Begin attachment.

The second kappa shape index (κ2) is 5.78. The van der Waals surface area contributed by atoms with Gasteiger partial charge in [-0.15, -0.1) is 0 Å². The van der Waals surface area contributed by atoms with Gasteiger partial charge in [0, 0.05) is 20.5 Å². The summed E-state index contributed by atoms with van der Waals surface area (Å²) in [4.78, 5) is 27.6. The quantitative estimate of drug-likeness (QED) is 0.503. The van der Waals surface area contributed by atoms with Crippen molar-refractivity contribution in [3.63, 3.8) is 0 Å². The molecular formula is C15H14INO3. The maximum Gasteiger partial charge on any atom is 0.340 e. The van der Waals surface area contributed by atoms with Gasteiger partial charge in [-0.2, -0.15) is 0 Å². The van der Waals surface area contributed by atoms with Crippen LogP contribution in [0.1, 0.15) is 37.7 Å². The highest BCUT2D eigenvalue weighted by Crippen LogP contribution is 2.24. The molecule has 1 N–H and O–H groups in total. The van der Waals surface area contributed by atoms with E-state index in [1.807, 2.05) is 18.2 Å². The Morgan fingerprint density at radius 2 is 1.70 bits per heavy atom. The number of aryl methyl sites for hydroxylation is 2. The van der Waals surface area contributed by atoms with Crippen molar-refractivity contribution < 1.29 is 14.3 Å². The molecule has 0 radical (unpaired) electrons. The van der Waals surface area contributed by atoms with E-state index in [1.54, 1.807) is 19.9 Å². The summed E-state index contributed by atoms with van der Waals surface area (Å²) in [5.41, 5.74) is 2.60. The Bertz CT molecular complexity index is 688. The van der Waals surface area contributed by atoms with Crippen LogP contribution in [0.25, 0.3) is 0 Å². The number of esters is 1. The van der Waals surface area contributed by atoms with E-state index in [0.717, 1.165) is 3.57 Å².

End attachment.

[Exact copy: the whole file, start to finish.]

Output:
The second kappa shape index (κ2) is 5.78. The van der Waals surface area contributed by atoms with Gasteiger partial charge in [-0.15, -0.1) is 0 Å². The van der Waals surface area contributed by atoms with Gasteiger partial charge in [0, 0.05) is 20.5 Å². The summed E-state index contributed by atoms with van der Waals surface area (Å²) in [4.78, 5) is 27.6. The quantitative estimate of drug-likeness (QED) is 0.503. The van der Waals surface area contributed by atoms with Crippen molar-refractivity contribution in [3.63, 3.8) is 0 Å². The molecular formula is C15H14INO3. The maximum Gasteiger partial charge on any atom is 0.340 e. The van der Waals surface area contributed by atoms with Gasteiger partial charge in [-0.2, -0.15) is 0 Å². The van der Waals surface area contributed by atoms with Crippen LogP contribution in [0.1, 0.15) is 37.7 Å². The highest BCUT2D eigenvalue weighted by Crippen LogP contribution is 2.24. The molecule has 1 N–H and O–H groups in total. The van der Waals surface area contributed by atoms with E-state index in [1.807, 2.05) is 18.2 Å². The Morgan fingerprint density at radius 2 is 1.70 bits per heavy atom. The number of aryl methyl sites for hydroxylation is 2. The van der Waals surface area contributed by atoms with Crippen molar-refractivity contribution < 1.29 is 14.3 Å². The molecule has 0 radical (unpaired) electrons. The van der Waals surface area contributed by atoms with E-state index in [1.54, 1.807) is 19.9 Å². The summed E-state index contributed by atoms with van der Waals surface area (Å²) in [5.41, 5.74) is 2.60. The Bertz CT molecular complexity index is 688. The van der Waals surface area contributed by atoms with Crippen LogP contribution in [0.25, 0.3) is 0 Å². The number of esters is 1. The van der Waals surface area contributed by atoms with E-state index in [0.717, 1.165) is 3.57 Å².